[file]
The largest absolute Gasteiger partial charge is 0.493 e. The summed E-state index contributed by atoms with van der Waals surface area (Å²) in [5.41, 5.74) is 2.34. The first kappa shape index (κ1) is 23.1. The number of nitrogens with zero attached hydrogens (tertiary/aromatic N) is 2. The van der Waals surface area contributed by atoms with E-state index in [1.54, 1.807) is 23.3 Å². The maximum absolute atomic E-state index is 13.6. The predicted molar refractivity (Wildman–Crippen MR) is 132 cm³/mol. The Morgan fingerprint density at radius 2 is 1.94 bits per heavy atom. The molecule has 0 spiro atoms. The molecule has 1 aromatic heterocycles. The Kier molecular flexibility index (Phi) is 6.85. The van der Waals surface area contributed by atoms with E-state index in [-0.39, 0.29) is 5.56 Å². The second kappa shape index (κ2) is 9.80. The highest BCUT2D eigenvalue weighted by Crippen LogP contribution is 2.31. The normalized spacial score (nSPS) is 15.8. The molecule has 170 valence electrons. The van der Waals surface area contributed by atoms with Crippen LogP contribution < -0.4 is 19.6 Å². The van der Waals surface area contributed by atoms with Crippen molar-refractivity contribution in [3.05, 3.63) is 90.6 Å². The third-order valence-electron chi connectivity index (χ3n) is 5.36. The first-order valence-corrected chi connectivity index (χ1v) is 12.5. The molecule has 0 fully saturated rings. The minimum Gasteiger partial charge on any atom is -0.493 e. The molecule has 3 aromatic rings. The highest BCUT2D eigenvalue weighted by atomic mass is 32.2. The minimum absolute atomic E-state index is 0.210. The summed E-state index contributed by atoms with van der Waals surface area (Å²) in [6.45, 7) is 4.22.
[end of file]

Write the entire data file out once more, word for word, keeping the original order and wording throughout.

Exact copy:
The largest absolute Gasteiger partial charge is 0.493 e. The summed E-state index contributed by atoms with van der Waals surface area (Å²) in [5.41, 5.74) is 2.34. The first kappa shape index (κ1) is 23.1. The number of nitrogens with zero attached hydrogens (tertiary/aromatic N) is 2. The van der Waals surface area contributed by atoms with E-state index in [1.54, 1.807) is 23.3 Å². The maximum absolute atomic E-state index is 13.6. The predicted molar refractivity (Wildman–Crippen MR) is 132 cm³/mol. The Morgan fingerprint density at radius 2 is 1.94 bits per heavy atom. The molecule has 0 spiro atoms. The molecule has 1 aromatic heterocycles. The Kier molecular flexibility index (Phi) is 6.85. The van der Waals surface area contributed by atoms with E-state index in [-0.39, 0.29) is 5.56 Å². The second kappa shape index (κ2) is 9.80. The highest BCUT2D eigenvalue weighted by Crippen LogP contribution is 2.31. The normalized spacial score (nSPS) is 15.8. The molecule has 170 valence electrons. The van der Waals surface area contributed by atoms with Crippen LogP contribution < -0.4 is 19.6 Å². The van der Waals surface area contributed by atoms with Crippen molar-refractivity contribution in [3.05, 3.63) is 90.6 Å². The third-order valence-electron chi connectivity index (χ3n) is 5.36. The first-order valence-corrected chi connectivity index (χ1v) is 12.5. The molecule has 0 fully saturated rings. The minimum Gasteiger partial charge on any atom is -0.493 e. The molecule has 3 aromatic rings. The highest BCUT2D eigenvalue weighted by atomic mass is 32.2. The minimum absolute atomic E-state index is 0.210. The summed E-state index contributed by atoms with van der Waals surface area (Å²) in [6.45, 7) is 4.22.